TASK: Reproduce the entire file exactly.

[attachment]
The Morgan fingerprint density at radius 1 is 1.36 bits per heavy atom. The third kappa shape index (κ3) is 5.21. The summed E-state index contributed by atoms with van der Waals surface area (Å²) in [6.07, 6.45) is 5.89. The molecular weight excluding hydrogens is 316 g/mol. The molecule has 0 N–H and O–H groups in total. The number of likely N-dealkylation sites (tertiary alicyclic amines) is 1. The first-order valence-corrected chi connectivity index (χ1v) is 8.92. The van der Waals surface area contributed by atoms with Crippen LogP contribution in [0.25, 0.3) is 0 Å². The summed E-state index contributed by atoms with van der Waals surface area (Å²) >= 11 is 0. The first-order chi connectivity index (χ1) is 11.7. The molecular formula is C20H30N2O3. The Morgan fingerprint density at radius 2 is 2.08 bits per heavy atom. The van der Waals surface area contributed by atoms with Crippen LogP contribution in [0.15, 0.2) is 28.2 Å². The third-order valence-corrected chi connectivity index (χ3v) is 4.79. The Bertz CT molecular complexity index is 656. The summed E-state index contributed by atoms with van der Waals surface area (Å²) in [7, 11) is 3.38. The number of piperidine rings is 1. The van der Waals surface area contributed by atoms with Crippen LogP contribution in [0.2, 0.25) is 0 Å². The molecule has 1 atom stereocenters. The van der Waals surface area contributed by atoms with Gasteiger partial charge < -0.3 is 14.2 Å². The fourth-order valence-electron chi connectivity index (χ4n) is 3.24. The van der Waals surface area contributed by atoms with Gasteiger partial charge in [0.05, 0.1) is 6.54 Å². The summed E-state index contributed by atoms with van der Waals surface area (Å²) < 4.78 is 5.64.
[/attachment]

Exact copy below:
The Morgan fingerprint density at radius 1 is 1.36 bits per heavy atom. The third kappa shape index (κ3) is 5.21. The summed E-state index contributed by atoms with van der Waals surface area (Å²) in [6.07, 6.45) is 5.89. The molecular weight excluding hydrogens is 316 g/mol. The molecule has 0 N–H and O–H groups in total. The number of likely N-dealkylation sites (tertiary alicyclic amines) is 1. The first-order valence-corrected chi connectivity index (χ1v) is 8.92. The van der Waals surface area contributed by atoms with Crippen LogP contribution in [0.25, 0.3) is 0 Å². The summed E-state index contributed by atoms with van der Waals surface area (Å²) >= 11 is 0. The first-order chi connectivity index (χ1) is 11.7. The molecular formula is C20H30N2O3. The Morgan fingerprint density at radius 2 is 2.08 bits per heavy atom. The van der Waals surface area contributed by atoms with Crippen LogP contribution in [0.15, 0.2) is 28.2 Å². The third-order valence-corrected chi connectivity index (χ3v) is 4.79. The Bertz CT molecular complexity index is 656. The summed E-state index contributed by atoms with van der Waals surface area (Å²) in [7, 11) is 3.38. The number of piperidine rings is 1. The van der Waals surface area contributed by atoms with Crippen LogP contribution in [0.2, 0.25) is 0 Å². The molecule has 1 atom stereocenters. The van der Waals surface area contributed by atoms with Gasteiger partial charge < -0.3 is 14.2 Å². The fourth-order valence-electron chi connectivity index (χ4n) is 3.24. The van der Waals surface area contributed by atoms with Gasteiger partial charge in [0.05, 0.1) is 6.54 Å². The summed E-state index contributed by atoms with van der Waals surface area (Å²) < 4.78 is 5.64.